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EV Glossary and Key Terms
The EV Team
The electric vehicle market effectively comes with its own language.
It’s something similar to that associated with engines, but whereas we’ve grown up with terms such as RPM or MPG, EV terminology is much less familiar to many. We explain the key phrases.
- Battery Electric Vehicle (BEV)
- Hybrid Electric Vehicle (HEV)
- Plug-in Hybrid Electric Vehicle (PHEV)
- Mild Electric Vehicle (MEV)
- Fuel Cell Electric Vehicle (FCEV)
- Regenerative Braking
- Cost to Charge
- Volt and Bolt
kWh: kilowatt hour: Used to measure the vehicle’s battery capacity – effectively an EV’s version of fuel tank size. The greater the number, the longer the range: a 40 kWh EV is likely to cover around half the distance on a single charge than an 80 kWh EV (model and battery weight dependent).
kW (kilowatt): A unit of power, kW is used for both electric motor and charge point output, so make sure you are aware of the context. A 100 kW electric motor is equivalent to a 136 hp engine, and in fact, engines are often quoted in kW for power output as well as the more traditional horsepower. Charge points see ratings in kW, showing the theoretical maximum power it can deliver in one hour. A 7 kW charger can therefore add 7 kW of charge to an EV in one hour, so it would take around 10 hours for a full charge for a car with a 70 kWh battery.
Connector: A connector is the plug used to connect the EV to a charge point. There are a few standardised systems across EVs and charge points, with differences seen in AC (alternating current) and DC (direct current). DC charging is the fastest way to top up a battery, and will often use a CCS connector, plugged into the matching inlet/socket.
CCS: When it comes to connectors, CCS is the European standard. Most rapid DC charge points offer the choice of either standard with tethered cables. AC charging takes longer to recharge the car but is easier and cheaper to install chargers at home, work, and in locations such as public car parks. Most have a socket in which the user plugs their own cable in, which allows them to easily use the Type 2 or Type 1 system that matches their car. Most public chargers are untethered (cable required) Type 2 units, but some have the cable attached, so must match the car parked to be able to charge. CCS sockets combine a Type 2 and additional section for rapid DC charging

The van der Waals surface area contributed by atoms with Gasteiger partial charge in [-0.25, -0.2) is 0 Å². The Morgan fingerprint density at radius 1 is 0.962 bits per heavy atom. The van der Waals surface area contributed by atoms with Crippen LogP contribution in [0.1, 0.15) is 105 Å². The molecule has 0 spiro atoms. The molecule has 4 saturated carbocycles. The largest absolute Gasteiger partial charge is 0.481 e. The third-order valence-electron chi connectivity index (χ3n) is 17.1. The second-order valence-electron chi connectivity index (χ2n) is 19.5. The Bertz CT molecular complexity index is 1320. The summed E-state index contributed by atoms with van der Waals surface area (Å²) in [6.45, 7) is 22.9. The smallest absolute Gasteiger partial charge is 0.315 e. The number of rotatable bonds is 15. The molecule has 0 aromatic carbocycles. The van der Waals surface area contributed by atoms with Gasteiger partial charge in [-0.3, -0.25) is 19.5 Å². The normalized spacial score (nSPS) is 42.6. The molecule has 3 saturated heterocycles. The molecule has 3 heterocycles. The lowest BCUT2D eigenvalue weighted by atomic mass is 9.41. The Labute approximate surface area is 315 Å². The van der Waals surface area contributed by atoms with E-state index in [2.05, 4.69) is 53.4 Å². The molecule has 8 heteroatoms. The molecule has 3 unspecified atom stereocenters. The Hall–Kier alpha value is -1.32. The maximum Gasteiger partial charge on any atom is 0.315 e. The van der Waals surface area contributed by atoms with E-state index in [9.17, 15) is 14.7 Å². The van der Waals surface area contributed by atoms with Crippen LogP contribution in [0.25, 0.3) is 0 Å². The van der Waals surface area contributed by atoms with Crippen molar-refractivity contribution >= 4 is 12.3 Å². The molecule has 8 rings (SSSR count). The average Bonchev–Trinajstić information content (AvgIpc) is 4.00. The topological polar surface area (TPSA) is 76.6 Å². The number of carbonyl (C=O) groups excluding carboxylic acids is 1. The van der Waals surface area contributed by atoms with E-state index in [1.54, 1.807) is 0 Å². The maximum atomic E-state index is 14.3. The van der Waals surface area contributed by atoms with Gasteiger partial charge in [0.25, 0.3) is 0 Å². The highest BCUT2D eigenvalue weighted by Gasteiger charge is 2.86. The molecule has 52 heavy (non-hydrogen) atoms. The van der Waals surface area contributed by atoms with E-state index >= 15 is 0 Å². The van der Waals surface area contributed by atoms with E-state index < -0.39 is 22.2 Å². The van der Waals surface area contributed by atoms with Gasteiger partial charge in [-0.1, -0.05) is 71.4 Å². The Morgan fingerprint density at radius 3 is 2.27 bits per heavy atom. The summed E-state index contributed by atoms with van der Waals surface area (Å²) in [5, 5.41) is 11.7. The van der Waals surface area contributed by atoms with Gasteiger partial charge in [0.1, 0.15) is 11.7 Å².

CHAdeMo: Some Japanese models retain the nation’s CHAdeMO connector standard. An abbreviation of “CHArge de MOve”, these sockets are stand-alone, and are typically found alongside a Type 1 or Type 2 socket on the vehicle.
Commando: Commando connectors are often found at industrial units and campsites and are designed as a multi-purpose charge point. As such they are rarely used in the UK to charge electric vehicles.
Battery Electric Vehicle (BEV): A pure electric vehicle with no internal combustion engine. The range vehicles can cover is defined by battery size and energy efficiency but can vary from 100 to more than 400 miles depending on battery size and vehicle cost. Because of the size of the batteries, you need to consider how long charging will take using different facilities, such as home charging to public fast chargers.